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2 September 1999 Edition

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Bigotry and unionism go hand in hand

The failure of unionist politicians to implement the Good Friday Agreement has highlighted to the world at large the bigotry of unionist ideology which prevents them from sharing power with Catholics.

     
Ulster Unionist Party deputy leader John Taylor sparked off a row when speaking about the lack of education places in his constituency for Protestants and the ways in which it could be tackled. He said: ``One (way) would be curtailing the number of Catholics attending the Down High School in Downpatrick.''
That bigotry is something which the people of the Six Counties are confronted with daily by unionist politicians who claim to represent Protestant and Catholic alike. Take some recent news stories. At a time of continuing loyalist murder attacks on Catholic families, a unionist dominated council has been warned by lawyers that its members could face jail if they refuse to remove loyalist flags from the council offices. There has also been the revelation that a Ulster Unionist MP Cecil Walker demanded Catholics be prevented from buying houses in North Belfast and a statement from his party colleague, John Taylor calling for cuts in the number of Catholics at Downpatrick school.

Unionist dominated Castlereagh Borough Council has had a long history of discrimination and sectarianism. In 1986, it adjourned for a year in protest at the Anglo Irish Agreement; in 1992 the council was accused of deliberately holding up the planning application for a Catholic church. In 1997, Independent Unionist councillor Bill Abraham told Alliance Party councillor Patrick Mitchell: ``It's a pity someone didn't shoot you''. In 1998, the DUP was accused of carrying out a vendetta against integrated schools after it delayed planning permission for a mobile classroom and in 1999, the DUP refused to allocate the Alliance Party any of the available 22 committee seats because of the party's support for Sinn Féin's first deputy mayor of Belfast.

The latest controversy at Castlereagh Council has erupted over the council's policy of flying an Orange Order flag every July and flying an Apprentice Boys flag every August outside the council offices.

The council requested legal advice after the Fair Employment Commission warned them that such flag flying could constitute ``direct sectarian harassment''. That legal advice warned that if the councillors failed to comply with the findings they could be brought before a Fair Employment Tribunal. The Tribunal could refer the matter to the High Court or impose a fine of up to £40,000. If the matter is referred to the High Court then councillors could face the possibility of imprisonment.

This incident has raised tensions within the council, with a debate on the subject leading to the second Alliance Party representative in a week being expelled from the council chamber by DUP mayor Myreve Chambers.

Patrick Mitchell of the Alliance Party was due to table a motion challenging the council's flag flying policy but was expelled for refusing to sit down at the behest of the DUP mayor.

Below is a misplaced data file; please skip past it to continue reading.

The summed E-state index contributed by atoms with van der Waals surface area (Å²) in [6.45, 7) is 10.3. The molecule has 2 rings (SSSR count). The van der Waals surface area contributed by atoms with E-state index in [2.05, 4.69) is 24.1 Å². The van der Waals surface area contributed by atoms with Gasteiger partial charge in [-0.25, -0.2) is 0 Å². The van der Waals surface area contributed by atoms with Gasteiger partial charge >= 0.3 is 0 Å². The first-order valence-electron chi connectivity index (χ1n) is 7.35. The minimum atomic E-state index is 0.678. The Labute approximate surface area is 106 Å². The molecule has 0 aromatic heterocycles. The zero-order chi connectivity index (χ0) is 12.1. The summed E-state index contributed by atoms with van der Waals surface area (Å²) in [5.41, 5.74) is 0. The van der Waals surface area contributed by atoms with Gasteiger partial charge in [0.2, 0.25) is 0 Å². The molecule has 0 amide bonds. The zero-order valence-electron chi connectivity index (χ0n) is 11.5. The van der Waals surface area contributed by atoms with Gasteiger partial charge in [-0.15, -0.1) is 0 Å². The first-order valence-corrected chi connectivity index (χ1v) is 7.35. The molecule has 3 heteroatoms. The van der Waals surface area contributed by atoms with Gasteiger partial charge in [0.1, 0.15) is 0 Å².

Mitchell explained: ``There had been an agreement at the start of the meeting that my motion would follow Peter Robinson's, but another councillor got up and started speaking drivel. I was expelled because I objected to this''.

This form of sectarianism is not limited to Castlereagh, however. UUP deputy leader John Taylor sparked off a row when speaking about the lack of education places in his constituency for Protestants and the ways in which it could be tackled. He said: ``One (way) would be curtailing the number of Catholics attending the Down High School in Downpatrick.''

Taylor has been attacked by a broad spectrum of nationalist politicians and by the governors of the school for his highly sectarian comments.

A statement issued by both Down High School principal Jack Ferris and John Bassett, chairman of the board of governors at the school, said: ``Down High School has always selected its pupils without reference to class, colour, race or creed. To do otherwise would not only be unlawful but would run counter to the ethos and tradition of a school nearing 70 years of existence.''

Meanwhile, there have been calls for the UUP's North Belfast MP, Cecil Walker, to resign after it was recently revealed that he tried to stop Catholics from buying houses in the White City area of Belfast in 1989.

In a letter to the Housing Executive in 1989, Walker wrote: ``I am concerned at rumours that the Executive is considering selling ground at White City to the private sector. This would be a retrograde step and breed great distrust with predicted civil unrest if such houses, built as a result of such a decision, were sold to Roman Catholics.''

This blatant sectarianism, coming from a man who pretends to represent all communities in the Six Counties, is representative of the sectarianism which all Unionist parties were founded on. If these people do not want Catholics and Protestants to attend the same school, want to flout their supremacy in unionist-controlled councils and do not want Catholics and Protestants to live in the same areas, then how can nationalists ever believe that unionists are willing to share government with them as equals?
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